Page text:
A Microsoft Partner's Guide to Managed Services, Part 2: 9 Add-On Opportunities for MSPs

Managed services is a business model more than a set of tools. That said, the use of remote monitoring and management (RMM) externally with customers and professional services automation (PSA) tools internally to run the practice has long served as a widespread and common definition for managed services providers (MSPs).

While running an RMM within customers' environments remains a key predictor of MSP success, much more is required. "Gone are the days of only remote monitoring and patch management," says Stuart Crawford, a long-time MSP who currently consults with MSPs through his firm Ulistic Inc. If RMM is all that an MSP offers, a customer can compare your price against Dell Inc., Crawford says. Another option MSPs must be wary of, according to Bob Godgart, founder of ChannelEyes, is the ad-supported RMM offering from Spiceworks Inc.

"I just don't think MSPs that are focused [only] on RMM and patch management are going to be successful on that going forward," Crawford says.

For MSPs looking to branch out, there's an ever-changing mix of add-on services, technologies and business offerings that they can take to market alongside the RMM to enhance their value to customers.

We spoke to a number of industry experts to get a snapshot of some of the hottest opportunities for adding value for -- and earning more money from -- customers. Some of the add-ons are longtime MSP favorites with a slight twist or two, while others are brand-new.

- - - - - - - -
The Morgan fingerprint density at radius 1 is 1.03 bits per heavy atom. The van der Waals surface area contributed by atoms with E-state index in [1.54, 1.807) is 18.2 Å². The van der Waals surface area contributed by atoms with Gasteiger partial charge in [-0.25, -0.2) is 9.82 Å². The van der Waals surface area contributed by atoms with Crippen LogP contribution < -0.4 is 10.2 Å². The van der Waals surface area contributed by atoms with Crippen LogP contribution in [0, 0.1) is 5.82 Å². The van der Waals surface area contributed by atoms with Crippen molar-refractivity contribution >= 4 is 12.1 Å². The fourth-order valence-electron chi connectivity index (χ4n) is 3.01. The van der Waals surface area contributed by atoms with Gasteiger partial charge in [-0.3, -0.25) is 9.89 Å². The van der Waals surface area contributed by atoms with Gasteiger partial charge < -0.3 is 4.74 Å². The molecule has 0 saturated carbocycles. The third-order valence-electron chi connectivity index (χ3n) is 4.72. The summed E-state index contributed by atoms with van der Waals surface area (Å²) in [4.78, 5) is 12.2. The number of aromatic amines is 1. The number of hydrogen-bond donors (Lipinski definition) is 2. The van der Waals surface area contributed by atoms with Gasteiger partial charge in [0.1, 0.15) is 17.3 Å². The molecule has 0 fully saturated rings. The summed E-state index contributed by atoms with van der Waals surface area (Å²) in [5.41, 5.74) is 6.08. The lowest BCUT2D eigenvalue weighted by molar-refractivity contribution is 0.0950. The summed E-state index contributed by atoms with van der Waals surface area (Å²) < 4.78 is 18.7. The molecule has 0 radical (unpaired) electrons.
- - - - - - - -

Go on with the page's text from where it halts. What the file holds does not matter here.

1. Backup and Recovery
Backup and recovery is an oldie but goodie. Almost as long as IT companies have been calling themselves MSPs, they've been adding backup and recovery to their product portfolios. None of which is to say they've always done it well or that the offerings haven't changed drastically. MSPs selecting backup and recovery have more options now than ever before, with mixes of on-premises, cloud and hosted backup.

One thing that has changed is there's more focus now on "restore" than backup or recovery, driven in large measure by customers' all-too-common experience of having systems backed up and failing to get their data back in cases of disaster. Call it what you will -- disaster recovery or business continuity, Crawford offers one other caution.

"If I was going to be running an MSP again, I would definitely focus on the business continuity play. I probably wouldn't want to align myself with one particular vendor. My biggest concern is where is the liability if the recovery fails? If there's an earthquake and the datacenter is on the same fault line, it's gone, too," Crawford says.

For that reason, backup/recovery may be one of the best cases for acting as a virtual CIO, advising customers on their technology options and helping them select by setting up vendor demonstrations. "I would pick two or three players, and represent them all," Crawford says.

2. Mobile-Device Management
Dave Sobel, director of partner community for LPI Level Platforms Inc., gets really excited about mobile-device management (MDM).

"It intrigues me to no end that no one is talking about it," Sobel says, with only slight exaggeration, about MSPs in general. Like other RMM vendors, Level Platforms offers MDM. "We have mobile-device management as part of the stack. The customers want it. The problem is the solution provider in the middle."

Sobel's theme was the same earlier this year when he provided a 2012 Marching Orders entry for Redmond Channel Partner magazine. At the time, Sobel wrote:

"My big idea is simple: Don't focus on the wrong thing. Cloud computing is getting an amazing amount of buzz, and the channel has focused considerable energy on this opportunity, which looks big. I've heard numbers from $160 billion to $200 billion. Mobility, which is generating less buzz, looks to be an opportunity of $1.2 trillion. By my math, mobility is thus roughly six times larger -- but generating so much less noise. Don't fall for the noise: Focus on what's really important, which is delivering a consistent user experience across any device. That's the real opportunity, and what users are clamoring for."